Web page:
These were essentially souvenirs, however, and Mr Heckhausen soon realised that for them to become a longer-term project, he would have to “work more intensively with the figures, to turn them into a brand in themselves”, at a distance from the historical memories they evoke.
More product designers were employed to attach the symbol to youth fashion trends. The opening of his first shop, in east Berlin, in 2001 was a turning point, as the racks of T-shirts and other accessories had a stronger visual impact than the previous catalogues. “Customers could see the Ampelmann in his own world,” he says.
Even though his company does not make traffic lights, the decision by Berlin city council last year to save the Ampelmann – the figures are set to appear in traffic lights across the city – gave a fillip to Mr Heckhausen’s marketing. The little men have now evolved into a something approaching a symbol for Berlin’s sparky new image.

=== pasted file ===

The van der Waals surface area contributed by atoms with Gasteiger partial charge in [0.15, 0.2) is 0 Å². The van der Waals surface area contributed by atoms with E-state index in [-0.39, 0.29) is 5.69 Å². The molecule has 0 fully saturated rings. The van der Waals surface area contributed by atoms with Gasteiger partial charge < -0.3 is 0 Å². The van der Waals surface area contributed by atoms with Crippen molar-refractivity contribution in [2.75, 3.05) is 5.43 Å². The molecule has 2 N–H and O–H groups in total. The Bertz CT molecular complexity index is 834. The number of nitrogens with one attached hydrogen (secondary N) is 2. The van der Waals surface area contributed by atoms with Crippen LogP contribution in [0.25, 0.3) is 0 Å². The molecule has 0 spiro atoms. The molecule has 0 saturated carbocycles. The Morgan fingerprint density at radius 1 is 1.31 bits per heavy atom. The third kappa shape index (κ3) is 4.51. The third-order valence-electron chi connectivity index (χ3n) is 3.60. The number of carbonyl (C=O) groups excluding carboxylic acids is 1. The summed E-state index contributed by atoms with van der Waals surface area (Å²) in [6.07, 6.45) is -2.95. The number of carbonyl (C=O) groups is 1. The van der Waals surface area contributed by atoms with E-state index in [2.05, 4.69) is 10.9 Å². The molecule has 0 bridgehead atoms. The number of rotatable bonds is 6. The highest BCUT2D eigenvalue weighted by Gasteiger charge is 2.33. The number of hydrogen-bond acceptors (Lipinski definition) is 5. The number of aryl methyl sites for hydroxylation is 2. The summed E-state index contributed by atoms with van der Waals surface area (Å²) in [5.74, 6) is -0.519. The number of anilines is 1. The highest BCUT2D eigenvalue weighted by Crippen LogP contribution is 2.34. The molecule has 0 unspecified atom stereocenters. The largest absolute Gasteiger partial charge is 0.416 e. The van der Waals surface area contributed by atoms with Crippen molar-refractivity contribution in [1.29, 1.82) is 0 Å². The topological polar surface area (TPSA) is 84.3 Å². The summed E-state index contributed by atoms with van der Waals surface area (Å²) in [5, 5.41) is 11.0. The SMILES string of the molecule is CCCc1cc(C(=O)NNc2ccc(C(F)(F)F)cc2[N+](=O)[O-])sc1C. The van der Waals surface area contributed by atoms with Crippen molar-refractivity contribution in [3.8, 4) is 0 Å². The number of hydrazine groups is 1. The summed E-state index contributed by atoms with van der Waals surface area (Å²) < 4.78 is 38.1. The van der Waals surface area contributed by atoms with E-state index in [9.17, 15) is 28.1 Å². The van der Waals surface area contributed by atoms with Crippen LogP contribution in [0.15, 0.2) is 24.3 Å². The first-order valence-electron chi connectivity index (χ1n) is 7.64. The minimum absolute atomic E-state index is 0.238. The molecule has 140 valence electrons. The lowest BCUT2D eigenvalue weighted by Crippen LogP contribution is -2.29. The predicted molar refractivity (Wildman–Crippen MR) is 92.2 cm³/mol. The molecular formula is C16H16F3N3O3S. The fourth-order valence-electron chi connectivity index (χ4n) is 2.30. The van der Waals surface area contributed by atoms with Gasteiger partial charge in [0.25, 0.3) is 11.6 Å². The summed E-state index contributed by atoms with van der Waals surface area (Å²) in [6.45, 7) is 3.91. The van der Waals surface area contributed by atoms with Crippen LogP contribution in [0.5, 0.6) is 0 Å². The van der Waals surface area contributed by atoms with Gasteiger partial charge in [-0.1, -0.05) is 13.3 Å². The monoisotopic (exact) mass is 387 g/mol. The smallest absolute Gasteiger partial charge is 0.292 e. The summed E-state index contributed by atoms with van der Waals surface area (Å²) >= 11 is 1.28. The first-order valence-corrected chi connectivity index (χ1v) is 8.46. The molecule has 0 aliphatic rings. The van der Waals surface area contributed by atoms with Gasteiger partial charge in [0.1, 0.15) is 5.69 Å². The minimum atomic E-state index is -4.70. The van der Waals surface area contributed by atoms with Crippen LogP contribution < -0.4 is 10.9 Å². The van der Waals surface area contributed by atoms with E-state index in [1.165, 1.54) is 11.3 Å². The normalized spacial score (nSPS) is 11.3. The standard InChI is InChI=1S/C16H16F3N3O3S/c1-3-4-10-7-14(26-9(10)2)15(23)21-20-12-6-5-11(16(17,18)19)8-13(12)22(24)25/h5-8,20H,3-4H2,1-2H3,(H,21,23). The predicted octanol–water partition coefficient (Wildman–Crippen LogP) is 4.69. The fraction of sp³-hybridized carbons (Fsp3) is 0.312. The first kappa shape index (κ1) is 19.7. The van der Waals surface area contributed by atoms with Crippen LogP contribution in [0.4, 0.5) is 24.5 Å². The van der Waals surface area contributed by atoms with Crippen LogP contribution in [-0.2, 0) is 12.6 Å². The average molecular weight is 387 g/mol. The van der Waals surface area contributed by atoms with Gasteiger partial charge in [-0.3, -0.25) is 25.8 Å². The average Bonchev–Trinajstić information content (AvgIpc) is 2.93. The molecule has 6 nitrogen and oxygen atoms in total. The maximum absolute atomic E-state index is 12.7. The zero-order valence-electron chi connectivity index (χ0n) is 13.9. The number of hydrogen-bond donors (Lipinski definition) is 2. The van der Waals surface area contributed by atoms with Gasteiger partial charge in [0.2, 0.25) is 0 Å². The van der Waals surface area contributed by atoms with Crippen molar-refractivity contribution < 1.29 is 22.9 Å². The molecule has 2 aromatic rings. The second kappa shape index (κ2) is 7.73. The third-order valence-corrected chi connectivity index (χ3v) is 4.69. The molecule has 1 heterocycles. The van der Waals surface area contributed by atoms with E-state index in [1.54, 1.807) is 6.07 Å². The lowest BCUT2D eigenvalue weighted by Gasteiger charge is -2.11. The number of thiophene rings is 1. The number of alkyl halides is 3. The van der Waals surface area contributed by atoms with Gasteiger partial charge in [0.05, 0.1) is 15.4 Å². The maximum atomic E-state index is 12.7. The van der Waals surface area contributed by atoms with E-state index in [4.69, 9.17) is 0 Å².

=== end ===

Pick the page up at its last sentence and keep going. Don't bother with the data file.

Yet the company is still evolving and challenges remain. Most immediately, it must be on the lookout for copycat companies that use the Ampelmann image without permission. “This happens at least once a month, especially with the T-shirts,” he says.
The image can be used under licence – drug companies sometimes use the “walker” to represent healthy living – while non-profit groups can use it for nothing. Requests from political parties have been turned down – “we can’t put ourselves in one political corner,” says Mr Heckhausen.
He has had to fight repeated battles over copyright, and in June won a long-running legal contest over rights to use the image on stationery and sports goods. The dispute was with an eastern German company, which argued in part that Mr Heckhausen, as a west German, was exploiting an eastern product. Mr Heckhausen rejects this east-west dichotomy, describing his company as an “east-west bridge with an international staff”.